Imported Wineries of the Year
“When Hugh Johnson began organizing Royal Tokaji in 1989, the region was known to most wine lovers only through mentions in old books; decades of Communist rule had obliterated its historic greatness. Johnson set about recovering all the pre-Communist information he could find, working with Ben Howkins, a fellow Brit and MW who joined the company in 1993 as the director of the estate. They also hired Károly Ats, a local with an intimate knowledge of the vineyards through his years of working for the state.
“With Ats’s experience and the discovery of an old map that set forth a classification of the vineyards, they gathered together 62 growers with vineyards in the center of the region near Mád, and began to work toward bottling the top parcels as single-site wines, all made in a traditional sweet wine style, the ripeness classified by puttonyos.
“After the 2012 vintage, Ats left to focus on his own winery. His former coworker, Fruzsina Ostváth, has stepped in to take his place, working with consultant Stéphanie Berecz.
“Tasting through Royal Tokaji’s 2007 portfolio earlier this year was like taking a master class in Tokaj terroirr. The Mézes Mály shows the fineness of the vineyard’s loess soils in its light apricot flavor, bright acidity and lacey floral notes; the heavier loam soils of Birsalmás give a wine with a deeper, more opulent build, as well as the quince notes for which it’s named. Then there’s the Szent Tamás: The warmth and iron content of its red volcanic rock shows vividly in its combination of sharp minerality and honeycomb richness.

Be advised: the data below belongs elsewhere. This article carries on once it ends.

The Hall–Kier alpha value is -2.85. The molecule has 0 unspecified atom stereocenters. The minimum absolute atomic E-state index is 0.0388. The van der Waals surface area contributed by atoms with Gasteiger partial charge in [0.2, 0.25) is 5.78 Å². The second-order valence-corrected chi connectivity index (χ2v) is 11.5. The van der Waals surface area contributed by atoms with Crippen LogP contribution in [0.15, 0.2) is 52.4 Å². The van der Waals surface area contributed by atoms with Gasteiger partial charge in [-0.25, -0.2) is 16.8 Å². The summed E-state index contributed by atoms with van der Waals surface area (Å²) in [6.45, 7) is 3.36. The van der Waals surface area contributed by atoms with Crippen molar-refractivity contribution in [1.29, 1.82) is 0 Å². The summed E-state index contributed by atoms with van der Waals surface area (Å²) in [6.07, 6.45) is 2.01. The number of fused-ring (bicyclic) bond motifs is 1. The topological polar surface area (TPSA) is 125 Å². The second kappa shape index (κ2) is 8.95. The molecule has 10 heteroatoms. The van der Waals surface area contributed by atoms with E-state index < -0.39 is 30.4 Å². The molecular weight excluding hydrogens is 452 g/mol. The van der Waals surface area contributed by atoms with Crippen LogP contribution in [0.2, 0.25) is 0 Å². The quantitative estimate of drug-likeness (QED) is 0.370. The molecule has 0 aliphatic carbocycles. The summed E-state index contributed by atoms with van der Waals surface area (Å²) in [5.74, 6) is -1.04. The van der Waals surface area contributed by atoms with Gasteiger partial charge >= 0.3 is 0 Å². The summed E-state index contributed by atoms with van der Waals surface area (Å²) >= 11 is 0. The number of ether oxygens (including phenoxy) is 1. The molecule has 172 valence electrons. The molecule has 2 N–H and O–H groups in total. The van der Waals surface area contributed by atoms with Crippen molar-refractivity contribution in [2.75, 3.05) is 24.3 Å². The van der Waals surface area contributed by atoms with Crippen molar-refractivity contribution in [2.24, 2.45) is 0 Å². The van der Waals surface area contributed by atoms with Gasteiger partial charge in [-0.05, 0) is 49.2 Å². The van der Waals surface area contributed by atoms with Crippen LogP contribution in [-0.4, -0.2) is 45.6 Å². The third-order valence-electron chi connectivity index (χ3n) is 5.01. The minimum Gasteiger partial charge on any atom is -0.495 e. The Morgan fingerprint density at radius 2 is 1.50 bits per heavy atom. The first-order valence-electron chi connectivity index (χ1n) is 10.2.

“The ’03 Essencia, a thick, pure distillation of free-run juice from heavily botrytized grapes, knocked the breath out of our panelists with its silken texture and fragrant sugar buzz. Even so, the 6 Puttonyos from Betsek was a close runner-up. From a 37-acre patch of black volcanic soil at the bottom of the valley, it offers the most vivid distillation of place of all the ‘07s, its flavors dark and deep, more pumpkin than peach, with an earthy smokiness. It’s a wine to savor slowly, with a piece of cheese to temper the intensity now or anytime over the next 50 years.”